Despite our common Anglo-Saxon heritage, Australian mysteries have never done well in this country. Perhaps they aren't exotic enough for readers who prefer their murders set in the chilly climes of Scandinavia or the sultry heat of Italy. But if this superb novel by one of Oz's finest crime writers breaks out here, pop open a can of Fosters beer and get ready for an Aussie crime wave. Melbourne homicide detective Joe Cashin, reassigned temporarily to his hometown on the south Australian coast after an incident that left him severely injured and a partner dead, is called to investigate the brutal attack on Charles Burgoyne, a prominent and wealthy local citizen. Suspicion soon falls on three Aboriginal teenagers; two are killed in a botched stakeout, and the third drowns himself in the Kettle, a jagged piece of coastline also known as the Broken Shore. Case closed, but Joe, who has Aboriginal cousins, probes further and uncovers far darker crimes. Temple's (Identity Theory) eighth novel deservedly won the Ned Kelly Award, Australia's highest crime fiction prize; in prose that is poetic in its lean spareness, though not without laconic humor (a character has the "clotting power of a lobster"), it offers a haunting portrait of racial and class conflicts, police corruption, and strained yet unbreakable family ties. A helpful glossary defines such colorful Down Under terms as "stickybeak." Highly recommended. [See Pre-pub Alert, LJ 2/15/07.]-Wilda Williams, Library Journal Copyright 2007 Reed Business Information.
In Temple's beautifully written eighth crime novel, Joe Cashin, a city homicide cop recovering from an injury, returns to the quiet coastal area of South Australia where he grew up. There he investigates the beating death of elderly millionaire Charles Bourgoyne. After three aboriginal teens try to sell Bourgoyne's missing watch, the cops ambush the boys, killing two. When the department closes the case, Joe, a melancholy, combative cynic sympathetic to underdogs, decides to find the truth on his own. His unauthorized inquiry, which takes him both back in time and sideways into a netherworld of child pornography and sexual abuse, leads to a shocking conclusion. Temple (An Iron Rose), who has won five Ned Kelly Awards, examines Australian political and social divisions underlying the deceptively simple murder case. Many characters, especially the police, exhibit the vicious racism that still pervades the country's white society. Byzantine plot twists and incisively drawn characters combine with stunning descriptions of the wild, lush, menacing Australian landscape to make this an unforgettable read. (June) Copyright 2007 Reed Business Information.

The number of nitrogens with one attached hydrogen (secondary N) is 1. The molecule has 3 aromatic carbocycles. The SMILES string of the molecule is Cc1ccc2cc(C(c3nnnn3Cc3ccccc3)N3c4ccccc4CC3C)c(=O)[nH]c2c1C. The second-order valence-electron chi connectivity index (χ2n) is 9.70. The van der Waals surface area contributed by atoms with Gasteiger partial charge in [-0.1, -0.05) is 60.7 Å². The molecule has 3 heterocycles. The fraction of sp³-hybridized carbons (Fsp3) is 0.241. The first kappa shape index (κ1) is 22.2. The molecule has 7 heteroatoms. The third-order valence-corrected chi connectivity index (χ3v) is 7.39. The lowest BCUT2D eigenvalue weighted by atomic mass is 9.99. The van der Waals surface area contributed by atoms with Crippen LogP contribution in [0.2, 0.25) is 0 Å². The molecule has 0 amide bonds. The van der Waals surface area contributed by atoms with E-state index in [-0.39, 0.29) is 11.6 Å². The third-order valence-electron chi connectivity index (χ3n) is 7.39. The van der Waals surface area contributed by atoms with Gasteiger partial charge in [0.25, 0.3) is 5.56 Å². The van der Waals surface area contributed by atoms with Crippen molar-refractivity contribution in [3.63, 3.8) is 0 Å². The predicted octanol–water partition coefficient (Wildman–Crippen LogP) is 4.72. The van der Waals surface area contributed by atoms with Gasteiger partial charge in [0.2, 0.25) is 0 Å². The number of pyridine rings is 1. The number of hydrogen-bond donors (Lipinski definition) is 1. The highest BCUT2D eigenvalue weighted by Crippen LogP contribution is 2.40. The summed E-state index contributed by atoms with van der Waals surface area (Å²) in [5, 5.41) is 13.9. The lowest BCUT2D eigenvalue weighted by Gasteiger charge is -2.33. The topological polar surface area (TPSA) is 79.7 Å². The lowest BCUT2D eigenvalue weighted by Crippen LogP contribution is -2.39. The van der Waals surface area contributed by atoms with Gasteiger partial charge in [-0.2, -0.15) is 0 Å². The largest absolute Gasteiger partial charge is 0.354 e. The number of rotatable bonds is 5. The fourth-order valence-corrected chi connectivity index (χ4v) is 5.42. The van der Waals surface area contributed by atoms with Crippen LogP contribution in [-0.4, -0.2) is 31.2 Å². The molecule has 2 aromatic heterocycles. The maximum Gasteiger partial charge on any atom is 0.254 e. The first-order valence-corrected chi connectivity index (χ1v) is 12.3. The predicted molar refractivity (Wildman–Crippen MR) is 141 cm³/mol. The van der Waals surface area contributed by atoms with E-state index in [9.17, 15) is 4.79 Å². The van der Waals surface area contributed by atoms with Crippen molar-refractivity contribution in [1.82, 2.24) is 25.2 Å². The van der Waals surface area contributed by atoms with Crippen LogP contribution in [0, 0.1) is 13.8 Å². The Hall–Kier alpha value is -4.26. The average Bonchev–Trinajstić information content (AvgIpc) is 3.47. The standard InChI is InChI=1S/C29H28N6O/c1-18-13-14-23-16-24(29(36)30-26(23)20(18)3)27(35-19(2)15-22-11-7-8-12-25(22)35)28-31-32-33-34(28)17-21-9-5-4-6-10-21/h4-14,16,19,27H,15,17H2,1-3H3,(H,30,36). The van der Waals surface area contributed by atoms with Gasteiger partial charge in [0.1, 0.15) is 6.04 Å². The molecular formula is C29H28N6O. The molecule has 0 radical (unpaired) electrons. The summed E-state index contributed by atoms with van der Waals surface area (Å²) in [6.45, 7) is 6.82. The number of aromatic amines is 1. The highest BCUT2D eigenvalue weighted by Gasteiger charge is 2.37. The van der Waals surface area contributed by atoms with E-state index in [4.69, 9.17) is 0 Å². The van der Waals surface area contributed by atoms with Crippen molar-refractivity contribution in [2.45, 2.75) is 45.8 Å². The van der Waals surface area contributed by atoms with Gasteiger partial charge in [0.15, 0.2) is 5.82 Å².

There are a few sure things in Australian crime fiction. With a Peter Corris Cliff Hardy story, for instance, Cliff is sure to get whacked on the head more times than is healthy and to sleep with someone he shouldn't. Peter Temple's Jack Irish is a little like a Melburnian Cliff Hardy-darker and more serious, less flashy-but Temple saves the really dark stuff for his non-Irish novels. The Broken Shore is about a violent crime and its main protagonist Joe Cashin is a policeman. Sent back to the quiet Victorian coastal town where he grew up after a violent incident in Melbourne, Cashin is recuperating and taking things quietly-until local bigwig Charles Burgoyne is bashed and robbed in his mansion and local Aboriginal boys are suspected. To say that from there on in the investigation gets messy is an understatement. But The Broken Shore is much more than a run-of-the-mill police procedural. A good crime novel can broach serious issues and tell readers as much about the society in which they live as a 'literary' novel or a work of nonfiction. The Broken Shore is such a book: serious, unflinching, relentless-and often hilarious. Tim Coronel is the editor of AB&P C. 2005 Thorpe-Bowker and contributors